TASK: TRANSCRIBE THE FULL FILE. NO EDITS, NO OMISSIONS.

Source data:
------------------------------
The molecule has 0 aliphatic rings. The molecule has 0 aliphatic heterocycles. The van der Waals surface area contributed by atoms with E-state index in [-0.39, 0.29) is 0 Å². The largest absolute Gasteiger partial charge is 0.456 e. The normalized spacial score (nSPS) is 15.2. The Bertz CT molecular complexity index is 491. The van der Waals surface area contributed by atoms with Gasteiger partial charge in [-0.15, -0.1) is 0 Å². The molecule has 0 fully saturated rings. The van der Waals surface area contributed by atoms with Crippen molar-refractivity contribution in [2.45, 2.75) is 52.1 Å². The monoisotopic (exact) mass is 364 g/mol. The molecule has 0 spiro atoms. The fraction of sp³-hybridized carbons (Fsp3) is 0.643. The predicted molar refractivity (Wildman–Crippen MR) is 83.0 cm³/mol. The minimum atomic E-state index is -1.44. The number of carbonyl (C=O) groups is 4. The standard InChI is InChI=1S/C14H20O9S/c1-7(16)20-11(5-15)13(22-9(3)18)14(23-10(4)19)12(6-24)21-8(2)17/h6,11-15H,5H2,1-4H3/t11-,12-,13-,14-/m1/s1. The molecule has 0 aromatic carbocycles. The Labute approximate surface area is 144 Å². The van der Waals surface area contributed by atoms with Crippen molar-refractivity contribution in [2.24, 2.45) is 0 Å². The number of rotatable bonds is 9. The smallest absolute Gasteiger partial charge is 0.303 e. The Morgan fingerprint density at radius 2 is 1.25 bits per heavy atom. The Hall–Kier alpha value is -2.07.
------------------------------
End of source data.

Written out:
The molecule has 0 aliphatic rings. The molecule has 0 aliphatic heterocycles. The van der Waals surface area contributed by atoms with E-state index in [-0.39, 0.29) is 0 Å². The largest absolute Gasteiger partial charge is 0.456 e. The normalized spacial score (nSPS) is 15.2. The Bertz CT molecular complexity index is 491. The van der Waals surface area contributed by atoms with Gasteiger partial charge in [-0.15, -0.1) is 0 Å². The molecule has 0 fully saturated rings. The van der Waals surface area contributed by atoms with Crippen molar-refractivity contribution in [2.45, 2.75) is 52.1 Å². The monoisotopic (exact) mass is 364 g/mol. The molecule has 0 spiro atoms. The fraction of sp³-hybridized carbons (Fsp3) is 0.643. The predicted molar refractivity (Wildman–Crippen MR) is 83.0 cm³/mol. The minimum atomic E-state index is -1.44. The number of carbonyl (C=O) groups is 4. The standard InChI is InChI=1S/C14H20O9S/c1-7(16)20-11(5-15)13(22-9(3)18)14(23-10(4)19)12(6-24)21-8(2)17/h6,11-15H,5H2,1-4H3/t11-,12-,13-,14-/m1/s1. The molecule has 0 aromatic carbocycles. The Labute approximate surface area is 144 Å². The van der Waals surface area contributed by atoms with Crippen molar-refractivity contribution in [2.24, 2.45) is 0 Å². The number of rotatable bonds is 9. The smallest absolute Gasteiger partial charge is 0.303 e. The Morgan fingerprint density at radius 2 is 1.25 bits per heavy atom. The Hall–Kier alpha value is -2.07.